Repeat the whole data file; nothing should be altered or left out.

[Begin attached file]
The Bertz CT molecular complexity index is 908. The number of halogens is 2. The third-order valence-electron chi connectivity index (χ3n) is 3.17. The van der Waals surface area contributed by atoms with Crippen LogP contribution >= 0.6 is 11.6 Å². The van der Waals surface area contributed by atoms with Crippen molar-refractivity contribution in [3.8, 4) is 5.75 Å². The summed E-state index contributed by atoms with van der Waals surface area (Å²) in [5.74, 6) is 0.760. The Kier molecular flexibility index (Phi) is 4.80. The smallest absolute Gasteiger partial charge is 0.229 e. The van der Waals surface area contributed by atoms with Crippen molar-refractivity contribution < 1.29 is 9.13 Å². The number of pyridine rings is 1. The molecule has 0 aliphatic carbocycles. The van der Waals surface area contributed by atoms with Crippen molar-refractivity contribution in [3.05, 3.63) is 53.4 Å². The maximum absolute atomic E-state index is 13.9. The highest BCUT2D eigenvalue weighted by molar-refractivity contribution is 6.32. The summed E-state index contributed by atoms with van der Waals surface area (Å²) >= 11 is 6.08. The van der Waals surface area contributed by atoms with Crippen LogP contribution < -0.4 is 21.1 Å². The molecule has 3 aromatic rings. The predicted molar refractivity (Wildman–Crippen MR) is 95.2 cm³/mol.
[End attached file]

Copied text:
The Bertz CT molecular complexity index is 908. The number of halogens is 2. The third-order valence-electron chi connectivity index (χ3n) is 3.17. The van der Waals surface area contributed by atoms with Crippen LogP contribution >= 0.6 is 11.6 Å². The van der Waals surface area contributed by atoms with Crippen molar-refractivity contribution in [3.8, 4) is 5.75 Å². The summed E-state index contributed by atoms with van der Waals surface area (Å²) in [5.74, 6) is 0.760. The Kier molecular flexibility index (Phi) is 4.80. The smallest absolute Gasteiger partial charge is 0.229 e. The van der Waals surface area contributed by atoms with Crippen molar-refractivity contribution < 1.29 is 9.13 Å². The number of pyridine rings is 1. The molecule has 0 aliphatic carbocycles. The van der Waals surface area contributed by atoms with Crippen molar-refractivity contribution in [3.05, 3.63) is 53.4 Å². The maximum absolute atomic E-state index is 13.9. The highest BCUT2D eigenvalue weighted by molar-refractivity contribution is 6.32. The summed E-state index contributed by atoms with van der Waals surface area (Å²) >= 11 is 6.08. The van der Waals surface area contributed by atoms with Crippen LogP contribution < -0.4 is 21.1 Å². The molecule has 3 aromatic rings. The predicted molar refractivity (Wildman–Crippen MR) is 95.2 cm³/mol.